- Substrate – Aquascape plants feed not only through their leaves, they also feed through their roots, which makes a correct selection of aquascaping substrate very important. Depending on the plants you want to grow (small foreground, tall background etc) the right substrate will ensure their proper size, development and color.
- Hardscape materials (driftwood and rocks) – You know how you say about a person that she’s beautiful because she has an amazing bone structure? This is what ornaments represent in aquascaping. The plants are not enough to secure the aesthetic of an aquarium. You need to add rocks, wood, gravel etc, make them look as unique as possible, and arrange them in an unusual yet attractive way. Hardscape materials are the essential elements which ensure the design and layout part of the entire aquascaping process.
Elemental rules concerning aquascaping visual construction and setup
Aquascaping may be a form of art in which imagination and creativity play an essential role, but mastering the backbone of this process is elementary if you want to be successful. Measure is very important in nature, and aquascaping makes no exception. You want your tank to not only please your eye, but make it wonder in the right places. You want your fish to feel comfortable; you want your plants to grow to their full potential. You can do all that by following a set of truly mathematical rules. Yes, before being wonderful, unpredictable and diverse, nature is mathematical.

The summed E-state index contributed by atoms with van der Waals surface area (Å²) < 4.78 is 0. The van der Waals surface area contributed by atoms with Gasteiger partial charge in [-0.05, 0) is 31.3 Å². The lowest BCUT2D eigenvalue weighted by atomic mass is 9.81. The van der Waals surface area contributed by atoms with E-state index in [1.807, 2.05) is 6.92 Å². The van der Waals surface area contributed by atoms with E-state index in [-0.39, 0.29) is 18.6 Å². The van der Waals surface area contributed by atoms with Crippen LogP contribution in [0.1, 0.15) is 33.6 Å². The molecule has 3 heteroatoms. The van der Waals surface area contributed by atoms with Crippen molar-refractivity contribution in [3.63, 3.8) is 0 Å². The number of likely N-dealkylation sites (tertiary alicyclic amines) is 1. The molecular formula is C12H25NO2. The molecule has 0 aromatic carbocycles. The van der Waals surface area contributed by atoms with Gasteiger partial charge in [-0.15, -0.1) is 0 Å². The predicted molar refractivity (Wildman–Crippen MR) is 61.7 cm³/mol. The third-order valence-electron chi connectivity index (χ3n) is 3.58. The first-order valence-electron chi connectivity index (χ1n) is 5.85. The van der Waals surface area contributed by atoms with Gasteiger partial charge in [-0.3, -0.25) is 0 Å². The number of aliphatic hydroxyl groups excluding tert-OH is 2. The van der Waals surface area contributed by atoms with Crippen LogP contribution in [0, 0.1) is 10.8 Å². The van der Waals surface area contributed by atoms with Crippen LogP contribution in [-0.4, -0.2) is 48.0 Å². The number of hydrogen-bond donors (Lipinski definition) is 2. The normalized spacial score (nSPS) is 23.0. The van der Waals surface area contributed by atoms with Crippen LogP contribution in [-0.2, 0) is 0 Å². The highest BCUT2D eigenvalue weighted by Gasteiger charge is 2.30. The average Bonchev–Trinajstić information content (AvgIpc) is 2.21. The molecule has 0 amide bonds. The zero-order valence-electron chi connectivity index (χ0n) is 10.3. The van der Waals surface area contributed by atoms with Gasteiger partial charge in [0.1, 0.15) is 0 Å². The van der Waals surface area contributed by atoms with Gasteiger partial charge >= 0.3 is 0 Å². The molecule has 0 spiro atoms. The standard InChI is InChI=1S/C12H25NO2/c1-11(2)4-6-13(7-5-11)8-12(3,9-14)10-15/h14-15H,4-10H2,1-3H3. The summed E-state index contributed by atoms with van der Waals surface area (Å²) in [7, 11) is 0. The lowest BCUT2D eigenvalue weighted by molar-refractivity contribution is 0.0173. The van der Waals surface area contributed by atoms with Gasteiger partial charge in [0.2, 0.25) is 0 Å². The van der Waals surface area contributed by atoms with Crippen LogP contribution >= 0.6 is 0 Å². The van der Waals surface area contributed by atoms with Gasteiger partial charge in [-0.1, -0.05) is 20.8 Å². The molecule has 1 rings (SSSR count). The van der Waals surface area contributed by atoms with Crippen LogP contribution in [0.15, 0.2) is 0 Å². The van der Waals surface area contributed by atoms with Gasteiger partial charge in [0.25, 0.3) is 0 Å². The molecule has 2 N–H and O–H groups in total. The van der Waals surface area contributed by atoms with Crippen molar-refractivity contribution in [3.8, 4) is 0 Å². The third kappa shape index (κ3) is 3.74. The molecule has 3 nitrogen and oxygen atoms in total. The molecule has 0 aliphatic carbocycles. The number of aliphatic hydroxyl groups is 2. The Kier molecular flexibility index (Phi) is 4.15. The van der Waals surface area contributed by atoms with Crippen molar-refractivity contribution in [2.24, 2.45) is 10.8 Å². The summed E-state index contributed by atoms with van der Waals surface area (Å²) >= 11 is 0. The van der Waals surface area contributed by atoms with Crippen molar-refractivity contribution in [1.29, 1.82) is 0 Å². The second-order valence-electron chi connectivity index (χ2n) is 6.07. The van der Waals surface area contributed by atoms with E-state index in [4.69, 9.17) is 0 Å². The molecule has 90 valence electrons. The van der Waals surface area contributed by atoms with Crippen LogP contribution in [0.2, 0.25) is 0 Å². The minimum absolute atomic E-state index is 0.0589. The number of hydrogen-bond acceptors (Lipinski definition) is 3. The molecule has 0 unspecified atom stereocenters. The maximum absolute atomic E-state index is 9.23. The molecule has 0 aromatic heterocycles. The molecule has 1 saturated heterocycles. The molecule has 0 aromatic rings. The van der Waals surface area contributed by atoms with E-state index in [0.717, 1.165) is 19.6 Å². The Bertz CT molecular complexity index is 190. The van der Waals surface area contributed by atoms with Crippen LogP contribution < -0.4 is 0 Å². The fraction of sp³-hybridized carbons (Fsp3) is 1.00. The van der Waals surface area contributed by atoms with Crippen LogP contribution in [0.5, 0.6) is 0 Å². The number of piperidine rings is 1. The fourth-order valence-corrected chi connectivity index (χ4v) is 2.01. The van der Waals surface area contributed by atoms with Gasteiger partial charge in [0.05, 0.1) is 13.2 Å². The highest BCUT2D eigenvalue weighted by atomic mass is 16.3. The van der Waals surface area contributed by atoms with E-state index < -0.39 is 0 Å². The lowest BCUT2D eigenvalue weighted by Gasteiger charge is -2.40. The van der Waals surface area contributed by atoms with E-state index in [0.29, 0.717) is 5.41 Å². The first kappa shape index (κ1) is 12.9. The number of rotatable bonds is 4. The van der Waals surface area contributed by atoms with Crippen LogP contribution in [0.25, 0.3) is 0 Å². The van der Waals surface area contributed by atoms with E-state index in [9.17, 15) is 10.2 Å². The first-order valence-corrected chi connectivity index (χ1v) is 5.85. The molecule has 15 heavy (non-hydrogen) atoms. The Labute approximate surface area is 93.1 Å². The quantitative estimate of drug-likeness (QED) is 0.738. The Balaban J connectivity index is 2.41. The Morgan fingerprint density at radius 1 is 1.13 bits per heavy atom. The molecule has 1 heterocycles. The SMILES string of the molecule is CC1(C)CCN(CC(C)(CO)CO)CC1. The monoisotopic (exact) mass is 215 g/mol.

The Rule of Thirds
It is true beauty stands in the eye of the beholder, but it is also true the eye of the beholder can be easily controlled. Any artist knows it and takes advantage of it. Aquascaping is all about creating enchanting visuals by suggesting the eye where to look at first and what to glide towards next.
The rule of thirds refers exactly at how we can use imaginary guidelines so that we know how to place certain elements within our scape in such a way that we are able to control what the eye of the viewer sees. In order to understand how the rule of thirds works, try depicting an image as divided into nine equal parts by two equally spaced horizontal lines and two equally spaced vertical lines.